Interesting note (at least to myself): Many of the co-op publishing companies I’ve found are located in Canada. Perhaps it’s a result of my search methods. Or maybe those Canadians are ahead of the curve. I still think we Yanks don’t give them enough credit where credit is due, but I digress.

I’ve spoken with and worked alongside a fellow writer about publishing works under the Daedalus Press banner. I never realized what we were thinking about was creating a cooperative publishing company.

Crazy.

So, I wonder if you or someone you know who has worked with or been part of a cooperative publisher?

-SJn

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99 Cents: The Question Of Life, the Universe, and Marketability

English: Large amount of pennies

Image via Wikipedia

Pending the independent publishing of Jac and the City of 1,000 Worlds, a major question I have with regards to marketing will be this:

What is the optimum price point for an ebook?

I’ve seen tons of ebooks on Amazon that are priced at a mere 99 cents. Not even a dollar. One penny less than a hundred pennies. You get the idea.

I found this article the other day which talks about using math to determine the optimum price point in which to sell an ebook by an independent publisher who at this point is little ol’ me.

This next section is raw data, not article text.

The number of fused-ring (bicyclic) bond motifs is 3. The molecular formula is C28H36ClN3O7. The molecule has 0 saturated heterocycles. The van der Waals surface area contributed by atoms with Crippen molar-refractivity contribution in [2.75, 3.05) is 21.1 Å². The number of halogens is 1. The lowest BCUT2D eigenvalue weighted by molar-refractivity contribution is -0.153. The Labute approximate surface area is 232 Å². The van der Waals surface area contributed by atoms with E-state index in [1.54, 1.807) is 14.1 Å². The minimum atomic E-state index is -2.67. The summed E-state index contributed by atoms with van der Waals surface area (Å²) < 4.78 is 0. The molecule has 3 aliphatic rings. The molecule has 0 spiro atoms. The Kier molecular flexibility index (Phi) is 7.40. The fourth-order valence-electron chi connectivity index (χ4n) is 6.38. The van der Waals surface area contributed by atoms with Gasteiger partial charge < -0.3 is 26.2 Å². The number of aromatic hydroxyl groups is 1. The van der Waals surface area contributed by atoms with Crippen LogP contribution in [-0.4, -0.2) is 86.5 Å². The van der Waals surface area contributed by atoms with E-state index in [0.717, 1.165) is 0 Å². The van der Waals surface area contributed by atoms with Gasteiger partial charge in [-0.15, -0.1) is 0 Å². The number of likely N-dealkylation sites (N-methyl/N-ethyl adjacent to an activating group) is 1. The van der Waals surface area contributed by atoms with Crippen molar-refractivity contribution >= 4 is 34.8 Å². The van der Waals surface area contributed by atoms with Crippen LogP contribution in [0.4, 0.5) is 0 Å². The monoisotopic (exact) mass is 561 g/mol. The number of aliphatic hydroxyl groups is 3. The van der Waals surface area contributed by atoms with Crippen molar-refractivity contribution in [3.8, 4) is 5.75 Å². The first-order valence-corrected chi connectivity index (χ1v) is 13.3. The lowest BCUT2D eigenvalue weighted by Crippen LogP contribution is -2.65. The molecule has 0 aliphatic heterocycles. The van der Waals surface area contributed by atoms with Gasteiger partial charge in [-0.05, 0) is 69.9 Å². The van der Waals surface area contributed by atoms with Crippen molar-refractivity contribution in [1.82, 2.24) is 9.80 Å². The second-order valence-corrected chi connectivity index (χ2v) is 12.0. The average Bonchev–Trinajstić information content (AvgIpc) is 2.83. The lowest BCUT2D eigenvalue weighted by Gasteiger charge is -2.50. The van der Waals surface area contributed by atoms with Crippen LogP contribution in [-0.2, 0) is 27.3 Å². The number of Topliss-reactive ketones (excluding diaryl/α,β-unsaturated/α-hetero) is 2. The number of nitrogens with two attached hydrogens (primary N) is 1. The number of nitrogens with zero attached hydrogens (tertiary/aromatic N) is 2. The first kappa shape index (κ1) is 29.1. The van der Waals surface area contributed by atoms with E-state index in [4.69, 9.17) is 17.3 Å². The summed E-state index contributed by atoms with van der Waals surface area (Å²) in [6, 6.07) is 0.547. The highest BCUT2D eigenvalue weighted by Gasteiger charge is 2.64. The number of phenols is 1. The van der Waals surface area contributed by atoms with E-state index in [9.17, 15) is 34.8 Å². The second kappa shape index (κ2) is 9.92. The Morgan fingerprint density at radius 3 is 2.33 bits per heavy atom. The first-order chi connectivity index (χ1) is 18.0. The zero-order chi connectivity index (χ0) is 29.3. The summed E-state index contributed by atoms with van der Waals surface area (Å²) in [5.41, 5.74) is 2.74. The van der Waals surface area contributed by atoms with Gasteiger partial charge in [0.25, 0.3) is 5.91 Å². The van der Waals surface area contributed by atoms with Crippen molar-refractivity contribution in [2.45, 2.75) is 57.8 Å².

After reading that article and this one, I have to be honest: I really don’t get the whole $.99 cent model. At this price point, authors [through Amazon] earn approximately 34 cents per book. And that’s before any promo, marketing, whoring, and other such financial obligations. “To earn $40,000 per year, [an] author would have to sell 333,333 books per year.”

The magazine I worked with, eFiction, charges $1.99 for a monthly subscription and $3.99 for a single issue. I talked with Doug Lance, Editor in Chief of eFiction, and he informed me selling a product under the $2.99 only gives a royalty percentage of 35% whereas the $2.99 price point and above takes the seller into the 70% royalty rate.

NOTE: eFiction went “live” on Amazon back around April of 2011, and they now have 1000 monthly subscribers. That’s 100 subscribers per month. Pretty cool if you ask me. And if you haven’t taken a look-see, hop to their site and check it out. Some great stuff.

So, after reading articles and talking to authors, I’ve decided when I put Jac and the City of 1,000 Worlds on the market, I’ll be selling the ebook version at the $2.99 price point. And that price is still a whole lot cheaper than a new trade paperback ($11.99) and a mass market paperback ($5.99).

Looking at those numbers, I would definitely spend $2.99 on an awesome ebook written by an incredibly talented new author. Plus, if you bring your e-reader to a book signing or other public event, I would be more than happy to autograph a copy of it for you. Then you can show everyone the back of your Kindle or iPad and tell them you met me. And you can’t put a price point on priceless.

What do you think?

Cheers

-SJn